So you mentioned email, there is a female a progressive web app I'm imagining, yeah,
Raymond Camden 8:09
I swear, I remember seeing a tweet from about two weeks ago, where they have one obviously, it made they kind of web version that's mobile friendly for a long time now, but they also have their app. So I don't know if Google is planning on, you know, killing the native app and saying this to pw a who knows, but what they're planning. But yeah, I don't really have a good answer for
what the status of their web client is. What are some famous examples of websites? We'd recognize that do this. Oh,
I am joined a total blank on that. And we'll we'll come back later and fill it in, in the show notes. So that
Raymond Camden 8:56
Yeah, Dad? Dad? Yeah, I remember I gave this presentation last time. That was something I meant to include a one of my slides, and I hadn't done it yet. There's a couple of famous examples. I this. I'm drawing a blank of them right now. Yeah, no
worries. We'll we'll put it in so people can find it on the show notes. The Terra tech site. Okay. So I think we covered why someone would care. Are there any other reasons why you should care about progressive web apps? If you're a web developer?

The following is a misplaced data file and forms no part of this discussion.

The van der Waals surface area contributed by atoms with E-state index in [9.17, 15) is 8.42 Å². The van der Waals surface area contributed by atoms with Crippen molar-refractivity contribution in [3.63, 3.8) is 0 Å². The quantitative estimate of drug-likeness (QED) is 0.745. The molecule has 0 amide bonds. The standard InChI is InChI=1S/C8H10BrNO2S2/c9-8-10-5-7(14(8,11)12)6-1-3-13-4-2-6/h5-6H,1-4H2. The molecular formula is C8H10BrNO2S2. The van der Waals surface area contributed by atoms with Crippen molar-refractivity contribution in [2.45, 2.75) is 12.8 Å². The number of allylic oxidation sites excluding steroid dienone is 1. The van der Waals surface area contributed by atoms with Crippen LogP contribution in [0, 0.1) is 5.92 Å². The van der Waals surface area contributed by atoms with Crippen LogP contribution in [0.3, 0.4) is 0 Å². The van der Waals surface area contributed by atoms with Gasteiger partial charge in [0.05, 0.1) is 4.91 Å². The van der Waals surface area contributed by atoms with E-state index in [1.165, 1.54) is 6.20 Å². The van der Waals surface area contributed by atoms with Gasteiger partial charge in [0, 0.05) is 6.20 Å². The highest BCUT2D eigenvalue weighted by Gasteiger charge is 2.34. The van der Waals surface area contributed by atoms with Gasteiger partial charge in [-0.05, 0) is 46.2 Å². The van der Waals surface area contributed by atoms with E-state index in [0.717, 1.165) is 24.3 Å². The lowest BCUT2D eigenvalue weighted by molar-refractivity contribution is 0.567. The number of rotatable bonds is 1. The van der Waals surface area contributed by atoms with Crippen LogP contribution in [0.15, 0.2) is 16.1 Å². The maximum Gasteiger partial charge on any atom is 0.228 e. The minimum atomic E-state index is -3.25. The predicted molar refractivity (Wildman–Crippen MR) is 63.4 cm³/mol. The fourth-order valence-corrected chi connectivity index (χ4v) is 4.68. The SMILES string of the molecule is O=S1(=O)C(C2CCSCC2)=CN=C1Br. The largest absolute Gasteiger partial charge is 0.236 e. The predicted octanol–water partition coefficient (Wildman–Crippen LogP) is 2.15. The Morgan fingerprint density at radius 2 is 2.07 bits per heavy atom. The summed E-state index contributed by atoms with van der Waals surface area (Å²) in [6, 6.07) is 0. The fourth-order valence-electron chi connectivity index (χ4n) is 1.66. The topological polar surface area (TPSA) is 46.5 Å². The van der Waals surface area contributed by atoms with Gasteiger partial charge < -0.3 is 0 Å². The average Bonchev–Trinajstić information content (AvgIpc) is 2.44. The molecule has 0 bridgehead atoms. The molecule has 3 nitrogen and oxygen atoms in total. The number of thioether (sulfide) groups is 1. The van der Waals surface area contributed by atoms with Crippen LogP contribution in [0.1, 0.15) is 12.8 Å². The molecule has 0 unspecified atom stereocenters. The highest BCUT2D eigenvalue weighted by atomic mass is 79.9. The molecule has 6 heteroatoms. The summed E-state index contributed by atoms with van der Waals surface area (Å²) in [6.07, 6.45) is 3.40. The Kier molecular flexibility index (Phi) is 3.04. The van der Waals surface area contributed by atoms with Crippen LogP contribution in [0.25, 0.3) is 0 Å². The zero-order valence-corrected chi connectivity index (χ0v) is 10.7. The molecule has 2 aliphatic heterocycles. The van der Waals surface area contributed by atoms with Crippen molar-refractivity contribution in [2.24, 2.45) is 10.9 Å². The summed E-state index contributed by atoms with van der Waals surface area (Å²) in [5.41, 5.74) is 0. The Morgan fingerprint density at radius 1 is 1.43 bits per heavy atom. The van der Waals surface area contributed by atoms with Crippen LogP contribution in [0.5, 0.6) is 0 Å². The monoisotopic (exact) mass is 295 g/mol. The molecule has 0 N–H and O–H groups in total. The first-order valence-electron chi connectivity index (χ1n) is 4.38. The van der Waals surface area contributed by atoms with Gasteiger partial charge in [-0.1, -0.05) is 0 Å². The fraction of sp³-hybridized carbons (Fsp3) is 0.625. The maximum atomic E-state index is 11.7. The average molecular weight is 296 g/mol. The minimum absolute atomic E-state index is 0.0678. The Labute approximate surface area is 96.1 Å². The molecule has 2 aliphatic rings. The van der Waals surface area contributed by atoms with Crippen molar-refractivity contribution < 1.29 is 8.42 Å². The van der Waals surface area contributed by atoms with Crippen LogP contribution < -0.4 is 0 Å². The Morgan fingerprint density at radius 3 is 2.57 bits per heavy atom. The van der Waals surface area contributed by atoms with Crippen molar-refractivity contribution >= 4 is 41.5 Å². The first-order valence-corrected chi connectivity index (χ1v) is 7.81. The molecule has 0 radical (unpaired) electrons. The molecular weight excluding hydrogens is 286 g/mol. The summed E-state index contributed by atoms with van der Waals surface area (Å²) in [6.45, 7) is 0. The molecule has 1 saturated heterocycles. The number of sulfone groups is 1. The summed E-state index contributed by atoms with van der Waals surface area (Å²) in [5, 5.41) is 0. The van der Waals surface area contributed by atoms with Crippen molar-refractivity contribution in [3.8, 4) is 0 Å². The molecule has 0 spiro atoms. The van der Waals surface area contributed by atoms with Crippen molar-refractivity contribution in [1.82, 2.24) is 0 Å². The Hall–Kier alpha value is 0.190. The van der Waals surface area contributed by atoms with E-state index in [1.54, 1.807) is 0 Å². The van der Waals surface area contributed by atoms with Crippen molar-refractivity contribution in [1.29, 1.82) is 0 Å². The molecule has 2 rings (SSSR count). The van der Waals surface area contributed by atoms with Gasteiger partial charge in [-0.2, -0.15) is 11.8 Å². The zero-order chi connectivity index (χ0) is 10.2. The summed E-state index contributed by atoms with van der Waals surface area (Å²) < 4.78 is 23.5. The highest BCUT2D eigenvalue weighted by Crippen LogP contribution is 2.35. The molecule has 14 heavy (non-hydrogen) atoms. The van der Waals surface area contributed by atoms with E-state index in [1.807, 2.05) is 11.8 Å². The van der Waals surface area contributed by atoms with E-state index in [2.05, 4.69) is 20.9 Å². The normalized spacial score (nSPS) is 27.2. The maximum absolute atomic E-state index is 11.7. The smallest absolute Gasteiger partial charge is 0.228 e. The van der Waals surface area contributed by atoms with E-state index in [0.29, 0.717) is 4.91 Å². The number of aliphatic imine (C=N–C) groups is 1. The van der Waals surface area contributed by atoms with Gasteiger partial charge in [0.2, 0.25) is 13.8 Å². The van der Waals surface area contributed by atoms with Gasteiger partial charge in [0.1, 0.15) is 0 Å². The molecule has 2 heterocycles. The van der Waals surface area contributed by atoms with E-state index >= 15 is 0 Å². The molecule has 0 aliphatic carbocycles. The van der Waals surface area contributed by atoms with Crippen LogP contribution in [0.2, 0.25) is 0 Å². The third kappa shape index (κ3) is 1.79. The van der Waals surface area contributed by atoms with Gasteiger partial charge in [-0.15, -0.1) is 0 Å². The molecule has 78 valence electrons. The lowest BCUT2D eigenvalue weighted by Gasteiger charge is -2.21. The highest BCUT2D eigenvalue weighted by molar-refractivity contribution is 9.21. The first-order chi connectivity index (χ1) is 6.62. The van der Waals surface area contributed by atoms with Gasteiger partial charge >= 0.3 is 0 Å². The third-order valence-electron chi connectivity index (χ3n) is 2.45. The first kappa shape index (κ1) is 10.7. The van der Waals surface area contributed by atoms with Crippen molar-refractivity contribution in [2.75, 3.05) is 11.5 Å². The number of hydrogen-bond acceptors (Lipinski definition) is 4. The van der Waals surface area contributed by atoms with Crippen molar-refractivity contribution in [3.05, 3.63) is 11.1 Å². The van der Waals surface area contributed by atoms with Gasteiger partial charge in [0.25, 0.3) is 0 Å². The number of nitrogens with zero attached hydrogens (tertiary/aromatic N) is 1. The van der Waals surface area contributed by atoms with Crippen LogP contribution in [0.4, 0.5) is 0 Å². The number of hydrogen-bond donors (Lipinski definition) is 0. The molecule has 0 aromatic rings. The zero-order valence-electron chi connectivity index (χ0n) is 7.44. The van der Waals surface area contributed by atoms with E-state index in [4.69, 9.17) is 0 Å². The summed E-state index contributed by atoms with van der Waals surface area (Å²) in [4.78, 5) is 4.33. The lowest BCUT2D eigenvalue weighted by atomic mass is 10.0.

Raymond Camden 9:26
Well, it's, it's it's all about a better experience. And anything that you could do to make your site better for users, keeps them coming back makes your site more popular. And I may mean, you hopefully build a cipher for people to use. So anything that proves that is a good thing,
right? So you've got people using it more, and they come back more, because you've got some of that engagement going on. And also, they don't have that frustration that when this, you know, they their net work signals out that the apps died, they can still interact, but maybe not the same full extent. So if they were using email, they could look at their email, maybe they compose a reply, but it isn't going to get sent until, you know, they reconnect.
Raymond Camden 10:17